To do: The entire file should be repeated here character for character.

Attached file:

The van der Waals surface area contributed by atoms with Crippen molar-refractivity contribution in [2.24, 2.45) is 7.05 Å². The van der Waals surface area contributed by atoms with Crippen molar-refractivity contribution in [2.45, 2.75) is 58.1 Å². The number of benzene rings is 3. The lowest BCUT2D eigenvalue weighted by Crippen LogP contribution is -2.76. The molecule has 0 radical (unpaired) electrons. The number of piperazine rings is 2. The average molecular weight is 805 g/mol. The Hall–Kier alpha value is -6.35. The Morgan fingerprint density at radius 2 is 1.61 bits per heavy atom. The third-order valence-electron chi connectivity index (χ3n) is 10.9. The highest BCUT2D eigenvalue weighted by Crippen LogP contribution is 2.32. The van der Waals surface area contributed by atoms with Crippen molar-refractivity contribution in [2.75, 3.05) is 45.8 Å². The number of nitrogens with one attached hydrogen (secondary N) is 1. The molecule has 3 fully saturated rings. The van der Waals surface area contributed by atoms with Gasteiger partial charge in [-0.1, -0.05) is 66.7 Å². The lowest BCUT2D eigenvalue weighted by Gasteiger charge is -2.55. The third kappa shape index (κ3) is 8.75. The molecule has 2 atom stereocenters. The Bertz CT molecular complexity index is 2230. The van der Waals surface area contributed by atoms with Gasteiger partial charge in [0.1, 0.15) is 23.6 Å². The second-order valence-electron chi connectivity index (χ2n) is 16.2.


The van der Waals surface area contributed by atoms with Crippen molar-refractivity contribution in [2.24, 2.45) is 7.05 Å². The van der Waals surface area contributed by atoms with Crippen molar-refractivity contribution in [2.45, 2.75) is 58.1 Å². The number of benzene rings is 3. The lowest BCUT2D eigenvalue weighted by Crippen LogP contribution is -2.76. The molecule has 0 radical (unpaired) electrons. The number of piperazine rings is 2. The average molecular weight is 805 g/mol. The Hall–Kier alpha value is -6.35. The Morgan fingerprint density at radius 2 is 1.61 bits per heavy atom. The third-order valence-electron chi connectivity index (χ3n) is 10.9. The highest BCUT2D eigenvalue weighted by Crippen LogP contribution is 2.32. The van der Waals surface area contributed by atoms with Crippen molar-refractivity contribution in [2.75, 3.05) is 45.8 Å². The number of nitrogens with one attached hydrogen (secondary N) is 1. The molecule has 3 fully saturated rings. The van der Waals surface area contributed by atoms with Gasteiger partial charge in [-0.1, -0.05) is 66.7 Å². The lowest BCUT2D eigenvalue weighted by Gasteiger charge is -2.55. The third kappa shape index (κ3) is 8.75. The molecule has 2 atom stereocenters. The Bertz CT molecular complexity index is 2230. The van der Waals surface area contributed by atoms with Gasteiger partial charge in [0.1, 0.15) is 23.6 Å². The second-order valence-electron chi connectivity index (χ2n) is 16.2.